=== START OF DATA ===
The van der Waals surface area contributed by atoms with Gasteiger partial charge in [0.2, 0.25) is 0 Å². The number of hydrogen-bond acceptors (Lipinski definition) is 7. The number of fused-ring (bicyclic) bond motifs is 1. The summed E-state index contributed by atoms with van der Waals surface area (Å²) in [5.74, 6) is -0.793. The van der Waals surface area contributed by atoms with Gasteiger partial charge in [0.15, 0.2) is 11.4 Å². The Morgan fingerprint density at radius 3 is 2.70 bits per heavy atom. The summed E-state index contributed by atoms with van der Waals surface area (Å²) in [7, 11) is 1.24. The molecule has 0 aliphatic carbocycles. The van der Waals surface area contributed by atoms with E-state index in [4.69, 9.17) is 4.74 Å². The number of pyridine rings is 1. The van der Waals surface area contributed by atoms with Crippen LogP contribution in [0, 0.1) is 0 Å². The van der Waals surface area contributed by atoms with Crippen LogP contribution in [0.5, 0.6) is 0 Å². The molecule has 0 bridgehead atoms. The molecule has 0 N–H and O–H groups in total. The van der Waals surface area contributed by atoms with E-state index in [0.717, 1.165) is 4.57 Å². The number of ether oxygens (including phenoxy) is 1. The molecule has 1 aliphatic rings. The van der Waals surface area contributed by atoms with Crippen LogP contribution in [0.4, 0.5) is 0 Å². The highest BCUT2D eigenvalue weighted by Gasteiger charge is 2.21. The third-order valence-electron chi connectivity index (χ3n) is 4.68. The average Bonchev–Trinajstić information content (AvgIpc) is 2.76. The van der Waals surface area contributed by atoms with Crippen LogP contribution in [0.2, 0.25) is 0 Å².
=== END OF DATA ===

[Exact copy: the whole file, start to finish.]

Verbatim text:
The van der Waals surface area contributed by atoms with Gasteiger partial charge in [0.2, 0.25) is 0 Å². The number of hydrogen-bond acceptors (Lipinski definition) is 7. The number of fused-ring (bicyclic) bond motifs is 1. The summed E-state index contributed by atoms with van der Waals surface area (Å²) in [5.74, 6) is -0.793. The van der Waals surface area contributed by atoms with Gasteiger partial charge in [0.15, 0.2) is 11.4 Å². The Morgan fingerprint density at radius 3 is 2.70 bits per heavy atom. The summed E-state index contributed by atoms with van der Waals surface area (Å²) in [7, 11) is 1.24. The molecule has 0 aliphatic carbocycles. The van der Waals surface area contributed by atoms with E-state index in [4.69, 9.17) is 4.74 Å². The number of pyridine rings is 1. The van der Waals surface area contributed by atoms with Crippen LogP contribution in [0, 0.1) is 0 Å². The van der Waals surface area contributed by atoms with Crippen LogP contribution in [0.5, 0.6) is 0 Å². The molecule has 0 bridgehead atoms. The molecule has 0 N–H and O–H groups in total. The van der Waals surface area contributed by atoms with E-state index in [0.717, 1.165) is 4.57 Å². The number of ether oxygens (including phenoxy) is 1. The molecule has 1 aliphatic rings. The van der Waals surface area contributed by atoms with Crippen LogP contribution in [0.4, 0.5) is 0 Å². The highest BCUT2D eigenvalue weighted by Gasteiger charge is 2.21. The third-order valence-electron chi connectivity index (χ3n) is 4.68. The average Bonchev–Trinajstić information content (AvgIpc) is 2.76. The van der Waals surface area contributed by atoms with Crippen LogP contribution in [0.2, 0.25) is 0 Å².